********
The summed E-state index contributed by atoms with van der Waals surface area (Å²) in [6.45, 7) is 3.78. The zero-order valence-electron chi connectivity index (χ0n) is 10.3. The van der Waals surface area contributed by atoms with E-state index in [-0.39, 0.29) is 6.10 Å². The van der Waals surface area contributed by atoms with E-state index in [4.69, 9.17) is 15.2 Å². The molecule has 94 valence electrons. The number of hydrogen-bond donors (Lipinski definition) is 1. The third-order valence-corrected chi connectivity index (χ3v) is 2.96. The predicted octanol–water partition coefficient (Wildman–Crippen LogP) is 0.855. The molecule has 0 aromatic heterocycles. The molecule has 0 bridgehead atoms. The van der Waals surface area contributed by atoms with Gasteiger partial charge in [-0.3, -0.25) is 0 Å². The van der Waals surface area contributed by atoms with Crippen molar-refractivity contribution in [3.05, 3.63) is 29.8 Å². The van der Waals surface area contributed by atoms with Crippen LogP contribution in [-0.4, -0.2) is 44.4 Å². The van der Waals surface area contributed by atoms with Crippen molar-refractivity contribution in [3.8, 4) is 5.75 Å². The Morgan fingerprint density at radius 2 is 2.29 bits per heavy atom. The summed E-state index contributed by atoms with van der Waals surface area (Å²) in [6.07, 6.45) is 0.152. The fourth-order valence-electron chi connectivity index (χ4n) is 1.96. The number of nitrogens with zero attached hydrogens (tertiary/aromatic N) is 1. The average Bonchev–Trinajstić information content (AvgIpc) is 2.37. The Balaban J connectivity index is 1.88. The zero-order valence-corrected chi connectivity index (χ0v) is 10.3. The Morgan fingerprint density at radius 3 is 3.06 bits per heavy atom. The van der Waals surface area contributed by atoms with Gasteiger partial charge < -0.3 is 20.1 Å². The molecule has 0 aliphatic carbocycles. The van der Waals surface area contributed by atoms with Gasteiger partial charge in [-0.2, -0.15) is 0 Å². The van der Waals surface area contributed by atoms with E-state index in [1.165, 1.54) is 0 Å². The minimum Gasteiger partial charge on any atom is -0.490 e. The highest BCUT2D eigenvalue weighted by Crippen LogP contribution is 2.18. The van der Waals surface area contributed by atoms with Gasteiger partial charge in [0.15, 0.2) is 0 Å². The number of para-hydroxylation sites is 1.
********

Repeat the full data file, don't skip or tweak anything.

The summed E-state index contributed by atoms with van der Waals surface area (Å²) in [6.45, 7) is 3.78. The zero-order valence-electron chi connectivity index (χ0n) is 10.3. The van der Waals surface area contributed by atoms with E-state index in [-0.39, 0.29) is 6.10 Å². The van der Waals surface area contributed by atoms with E-state index in [4.69, 9.17) is 15.2 Å². The molecule has 94 valence electrons. The number of hydrogen-bond donors (Lipinski definition) is 1. The third-order valence-corrected chi connectivity index (χ3v) is 2.96. The predicted octanol–water partition coefficient (Wildman–Crippen LogP) is 0.855. The molecule has 0 aromatic heterocycles. The molecule has 0 bridgehead atoms. The van der Waals surface area contributed by atoms with Gasteiger partial charge in [-0.3, -0.25) is 0 Å². The van der Waals surface area contributed by atoms with Crippen molar-refractivity contribution in [3.05, 3.63) is 29.8 Å². The van der Waals surface area contributed by atoms with Crippen LogP contribution in [-0.4, -0.2) is 44.4 Å². The van der Waals surface area contributed by atoms with Crippen molar-refractivity contribution in [3.8, 4) is 5.75 Å². The Morgan fingerprint density at radius 2 is 2.29 bits per heavy atom. The summed E-state index contributed by atoms with van der Waals surface area (Å²) in [6.07, 6.45) is 0.152. The fourth-order valence-electron chi connectivity index (χ4n) is 1.96. The number of nitrogens with zero attached hydrogens (tertiary/aromatic N) is 1. The average Bonchev–Trinajstić information content (AvgIpc) is 2.37. The Balaban J connectivity index is 1.88. The zero-order valence-corrected chi connectivity index (χ0v) is 10.3. The Morgan fingerprint density at radius 3 is 3.06 bits per heavy atom. The van der Waals surface area contributed by atoms with Gasteiger partial charge < -0.3 is 20.1 Å². The molecule has 0 aliphatic carbocycles. The van der Waals surface area contributed by atoms with Gasteiger partial charge in [-0.2, -0.15) is 0 Å². The van der Waals surface area contributed by atoms with E-state index in [1.165, 1.54) is 0 Å². The minimum Gasteiger partial charge on any atom is -0.490 e. The highest BCUT2D eigenvalue weighted by Crippen LogP contribution is 2.18. The van der Waals surface area contributed by atoms with Gasteiger partial charge in [0.15, 0.2) is 0 Å². The number of para-hydroxylation sites is 1.